The Patna High Court has held that an unregistered sale agreement can still be used as evidence in a lawsuit seeking specific performance of an agreement.

The Court dismissed a Civil Revision challenging the order of the Trial Court, wherein a Petition to reject the plaint was dismissed. Musmat Shanti Devi contended that the plaint was liable to be dismissed as it was based on an unregistered sale deed, which violated Section 17 (1A) of the Registration Act, 1908 (Act).

The Bench of Justice Sunil Dutta Mishra observed, “It is clear from the above that even where the sale agreement is not registered, the document can be received as evidence for considering the relief of specific performance”.

Advocate Awadhesh Prasad Sinha appeared for the Petitioner and Advocate Deepak Kumar appeared for the Respondent.

The Respondent had filed a suit for specific performance of a sale deed against the Petitioners. The Petitioner had filed a petition under Order 7 Rule 11 of the CPC seeking to have the plaint rejected. The Petitioner contended that the suit was based on an unregistered sale deed, which violated Section 17 (1A) of the Registration Act, 1908 (Act). However, the Trial Court dismissed the Petition. Aggrieved, the Petitioners approached the High Court by way of a Civil Revision challenging the order.

The Court reiterated the principle that a plaint should only be rejected if it fails to disclose a cause of action. This means that the plaint must be read as a whole and assumed to be true, and if it presents a valid legal claim, it cannot be rejected. While registration is generally required for documents like sale agreements, unregistered documents can still be admitted as evidence in specific performance suits. The Transfer of Property Act provides specific protection to registered agreements, but even unregistered agreements can be considered by the court for specific performance.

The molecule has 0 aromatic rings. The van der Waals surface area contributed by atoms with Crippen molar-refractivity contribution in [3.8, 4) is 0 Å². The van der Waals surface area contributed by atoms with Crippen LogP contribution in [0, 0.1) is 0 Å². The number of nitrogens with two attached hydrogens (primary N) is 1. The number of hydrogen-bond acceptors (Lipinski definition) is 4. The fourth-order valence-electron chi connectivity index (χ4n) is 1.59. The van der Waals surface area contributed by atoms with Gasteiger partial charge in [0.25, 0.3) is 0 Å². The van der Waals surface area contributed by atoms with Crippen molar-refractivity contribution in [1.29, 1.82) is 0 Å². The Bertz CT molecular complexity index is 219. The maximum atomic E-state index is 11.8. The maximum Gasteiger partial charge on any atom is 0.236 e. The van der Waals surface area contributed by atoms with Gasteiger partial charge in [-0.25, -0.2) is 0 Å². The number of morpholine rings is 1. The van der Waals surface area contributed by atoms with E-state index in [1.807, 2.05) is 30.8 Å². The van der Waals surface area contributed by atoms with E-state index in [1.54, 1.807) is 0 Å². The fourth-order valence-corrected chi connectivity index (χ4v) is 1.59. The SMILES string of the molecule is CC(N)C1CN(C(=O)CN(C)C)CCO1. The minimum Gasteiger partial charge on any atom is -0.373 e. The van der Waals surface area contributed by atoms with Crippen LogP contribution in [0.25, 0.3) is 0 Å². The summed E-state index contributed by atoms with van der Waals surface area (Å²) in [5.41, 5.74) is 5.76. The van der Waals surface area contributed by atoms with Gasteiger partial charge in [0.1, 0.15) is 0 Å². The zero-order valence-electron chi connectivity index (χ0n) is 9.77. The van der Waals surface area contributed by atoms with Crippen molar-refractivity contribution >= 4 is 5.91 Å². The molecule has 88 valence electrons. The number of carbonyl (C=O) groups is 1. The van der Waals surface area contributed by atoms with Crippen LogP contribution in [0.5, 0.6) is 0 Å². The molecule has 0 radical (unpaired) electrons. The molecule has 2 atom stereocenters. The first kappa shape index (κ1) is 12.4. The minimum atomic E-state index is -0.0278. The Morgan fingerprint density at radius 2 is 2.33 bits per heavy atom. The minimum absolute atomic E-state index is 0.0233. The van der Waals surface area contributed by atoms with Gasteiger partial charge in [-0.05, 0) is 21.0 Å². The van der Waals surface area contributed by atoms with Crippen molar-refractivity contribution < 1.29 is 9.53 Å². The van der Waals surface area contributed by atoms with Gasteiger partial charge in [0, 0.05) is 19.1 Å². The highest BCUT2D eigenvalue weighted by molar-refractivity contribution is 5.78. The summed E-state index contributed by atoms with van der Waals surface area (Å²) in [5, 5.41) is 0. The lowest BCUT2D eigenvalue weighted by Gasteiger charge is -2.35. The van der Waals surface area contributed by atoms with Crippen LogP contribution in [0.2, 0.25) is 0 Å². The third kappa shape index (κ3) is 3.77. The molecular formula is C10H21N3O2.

A document is required to be registered, but if unregistered, can still be admitted in evidence of a contract in a suit for specific performance… When protection is sought for under Section 53-A, law expects that the sale agreement can be acted upon only if it is registered”, the Bench added.

Additionally, the Court observed that the Respondent's plaint discloses a cause of action and cannot be dismissed at this early stage.

The Court noted that it is not concerned with the correctness of the claims mentioned in the plaint at this point, but only with whether they have established a prima facie case. The Court also clarified that the genuineness, validity, and binding nature of the documents will be determined later in the trial after both parties have presented their evidence.

Accordingly, the Court dismissed the Civil Revision.

Cause Title: Musmat Shanti Devi v Lallu Ram

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